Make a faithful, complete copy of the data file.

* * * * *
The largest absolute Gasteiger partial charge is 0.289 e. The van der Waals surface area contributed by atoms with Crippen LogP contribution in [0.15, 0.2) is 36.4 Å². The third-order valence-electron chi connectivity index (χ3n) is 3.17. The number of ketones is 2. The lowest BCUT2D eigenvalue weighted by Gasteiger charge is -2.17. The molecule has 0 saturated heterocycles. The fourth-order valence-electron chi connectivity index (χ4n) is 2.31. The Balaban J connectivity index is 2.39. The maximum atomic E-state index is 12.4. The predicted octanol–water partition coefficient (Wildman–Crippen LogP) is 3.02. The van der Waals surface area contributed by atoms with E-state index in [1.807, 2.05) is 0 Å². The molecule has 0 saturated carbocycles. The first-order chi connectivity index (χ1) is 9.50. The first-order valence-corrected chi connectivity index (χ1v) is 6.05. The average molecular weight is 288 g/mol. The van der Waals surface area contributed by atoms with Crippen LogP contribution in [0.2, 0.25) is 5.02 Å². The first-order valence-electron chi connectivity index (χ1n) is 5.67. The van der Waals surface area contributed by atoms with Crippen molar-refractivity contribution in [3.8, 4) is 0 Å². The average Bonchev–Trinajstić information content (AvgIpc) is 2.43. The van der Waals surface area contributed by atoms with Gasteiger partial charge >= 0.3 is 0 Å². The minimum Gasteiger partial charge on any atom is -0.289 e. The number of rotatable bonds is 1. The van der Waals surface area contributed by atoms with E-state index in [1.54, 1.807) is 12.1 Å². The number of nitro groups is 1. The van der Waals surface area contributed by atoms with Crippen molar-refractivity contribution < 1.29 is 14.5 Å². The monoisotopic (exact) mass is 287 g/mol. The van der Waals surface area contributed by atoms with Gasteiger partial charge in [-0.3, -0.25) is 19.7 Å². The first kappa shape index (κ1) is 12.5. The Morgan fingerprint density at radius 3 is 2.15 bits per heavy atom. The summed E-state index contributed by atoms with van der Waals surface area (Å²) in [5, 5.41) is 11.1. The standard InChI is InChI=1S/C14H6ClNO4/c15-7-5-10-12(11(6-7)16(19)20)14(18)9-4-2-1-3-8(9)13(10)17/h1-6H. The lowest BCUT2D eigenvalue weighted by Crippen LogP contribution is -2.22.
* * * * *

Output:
The largest absolute Gasteiger partial charge is 0.289 e. The van der Waals surface area contributed by atoms with Crippen LogP contribution in [0.15, 0.2) is 36.4 Å². The third-order valence-electron chi connectivity index (χ3n) is 3.17. The number of ketones is 2. The lowest BCUT2D eigenvalue weighted by Gasteiger charge is -2.17. The molecule has 0 saturated heterocycles. The fourth-order valence-electron chi connectivity index (χ4n) is 2.31. The Balaban J connectivity index is 2.39. The maximum atomic E-state index is 12.4. The predicted octanol–water partition coefficient (Wildman–Crippen LogP) is 3.02. The van der Waals surface area contributed by atoms with E-state index in [1.807, 2.05) is 0 Å². The molecule has 0 saturated carbocycles. The first-order chi connectivity index (χ1) is 9.50. The first-order valence-corrected chi connectivity index (χ1v) is 6.05. The average molecular weight is 288 g/mol. The van der Waals surface area contributed by atoms with Crippen LogP contribution in [0.2, 0.25) is 5.02 Å². The first-order valence-electron chi connectivity index (χ1n) is 5.67. The van der Waals surface area contributed by atoms with Crippen molar-refractivity contribution in [3.8, 4) is 0 Å². The average Bonchev–Trinajstić information content (AvgIpc) is 2.43. The van der Waals surface area contributed by atoms with Gasteiger partial charge >= 0.3 is 0 Å². The minimum Gasteiger partial charge on any atom is -0.289 e. The number of rotatable bonds is 1. The van der Waals surface area contributed by atoms with E-state index in [1.54, 1.807) is 12.1 Å². The number of nitro groups is 1. The van der Waals surface area contributed by atoms with Crippen molar-refractivity contribution < 1.29 is 14.5 Å². The monoisotopic (exact) mass is 287 g/mol. The van der Waals surface area contributed by atoms with Gasteiger partial charge in [-0.3, -0.25) is 19.7 Å². The first kappa shape index (κ1) is 12.5. The Morgan fingerprint density at radius 3 is 2.15 bits per heavy atom. The summed E-state index contributed by atoms with van der Waals surface area (Å²) in [5, 5.41) is 11.1. The standard InChI is InChI=1S/C14H6ClNO4/c15-7-5-10-12(11(6-7)16(19)20)14(18)9-4-2-1-3-8(9)13(10)17/h1-6H. The lowest BCUT2D eigenvalue weighted by Crippen LogP contribution is -2.22.